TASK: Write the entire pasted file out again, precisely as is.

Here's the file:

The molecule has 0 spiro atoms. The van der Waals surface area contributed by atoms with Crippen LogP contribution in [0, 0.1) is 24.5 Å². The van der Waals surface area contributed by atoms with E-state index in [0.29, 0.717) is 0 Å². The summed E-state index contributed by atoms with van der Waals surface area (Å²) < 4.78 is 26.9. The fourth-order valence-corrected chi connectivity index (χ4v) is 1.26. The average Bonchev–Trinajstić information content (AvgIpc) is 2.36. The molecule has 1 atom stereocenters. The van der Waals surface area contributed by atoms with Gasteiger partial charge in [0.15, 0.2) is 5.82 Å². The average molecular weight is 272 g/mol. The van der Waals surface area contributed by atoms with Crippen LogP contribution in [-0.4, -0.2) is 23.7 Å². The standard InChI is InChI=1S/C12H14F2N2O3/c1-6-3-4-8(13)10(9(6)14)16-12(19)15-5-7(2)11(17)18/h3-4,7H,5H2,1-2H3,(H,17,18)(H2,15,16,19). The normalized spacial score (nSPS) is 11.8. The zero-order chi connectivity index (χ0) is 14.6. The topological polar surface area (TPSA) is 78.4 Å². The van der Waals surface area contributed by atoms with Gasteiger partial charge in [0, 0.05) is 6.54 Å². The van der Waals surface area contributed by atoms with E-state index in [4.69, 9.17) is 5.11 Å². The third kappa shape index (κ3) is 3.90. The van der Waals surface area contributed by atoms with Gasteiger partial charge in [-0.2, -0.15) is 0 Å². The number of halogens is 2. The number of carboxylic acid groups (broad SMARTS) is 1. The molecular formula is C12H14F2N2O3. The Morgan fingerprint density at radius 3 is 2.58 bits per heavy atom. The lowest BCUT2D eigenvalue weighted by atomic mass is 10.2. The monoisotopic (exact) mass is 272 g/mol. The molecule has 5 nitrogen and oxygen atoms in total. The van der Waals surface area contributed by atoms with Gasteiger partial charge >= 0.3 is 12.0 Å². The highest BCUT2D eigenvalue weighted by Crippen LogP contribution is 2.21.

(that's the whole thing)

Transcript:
The molecule has 0 spiro atoms. The van der Waals surface area contributed by atoms with Crippen LogP contribution in [0, 0.1) is 24.5 Å². The van der Waals surface area contributed by atoms with E-state index in [0.29, 0.717) is 0 Å². The summed E-state index contributed by atoms with van der Waals surface area (Å²) < 4.78 is 26.9. The fourth-order valence-corrected chi connectivity index (χ4v) is 1.26. The average Bonchev–Trinajstić information content (AvgIpc) is 2.36. The molecule has 1 atom stereocenters. The van der Waals surface area contributed by atoms with Gasteiger partial charge in [0.15, 0.2) is 5.82 Å². The average molecular weight is 272 g/mol. The van der Waals surface area contributed by atoms with Crippen LogP contribution in [-0.4, -0.2) is 23.7 Å². The standard InChI is InChI=1S/C12H14F2N2O3/c1-6-3-4-8(13)10(9(6)14)16-12(19)15-5-7(2)11(17)18/h3-4,7H,5H2,1-2H3,(H,17,18)(H2,15,16,19). The normalized spacial score (nSPS) is 11.8. The zero-order chi connectivity index (χ0) is 14.6. The topological polar surface area (TPSA) is 78.4 Å². The van der Waals surface area contributed by atoms with Gasteiger partial charge in [0, 0.05) is 6.54 Å². The van der Waals surface area contributed by atoms with E-state index in [4.69, 9.17) is 5.11 Å². The third kappa shape index (κ3) is 3.90. The van der Waals surface area contributed by atoms with Gasteiger partial charge in [-0.2, -0.15) is 0 Å². The number of halogens is 2. The number of carboxylic acid groups (broad SMARTS) is 1. The molecular formula is C12H14F2N2O3. The Morgan fingerprint density at radius 3 is 2.58 bits per heavy atom. The lowest BCUT2D eigenvalue weighted by atomic mass is 10.2. The monoisotopic (exact) mass is 272 g/mol. The molecule has 5 nitrogen and oxygen atoms in total. The van der Waals surface area contributed by atoms with Gasteiger partial charge >= 0.3 is 12.0 Å². The highest BCUT2D eigenvalue weighted by Crippen LogP contribution is 2.21.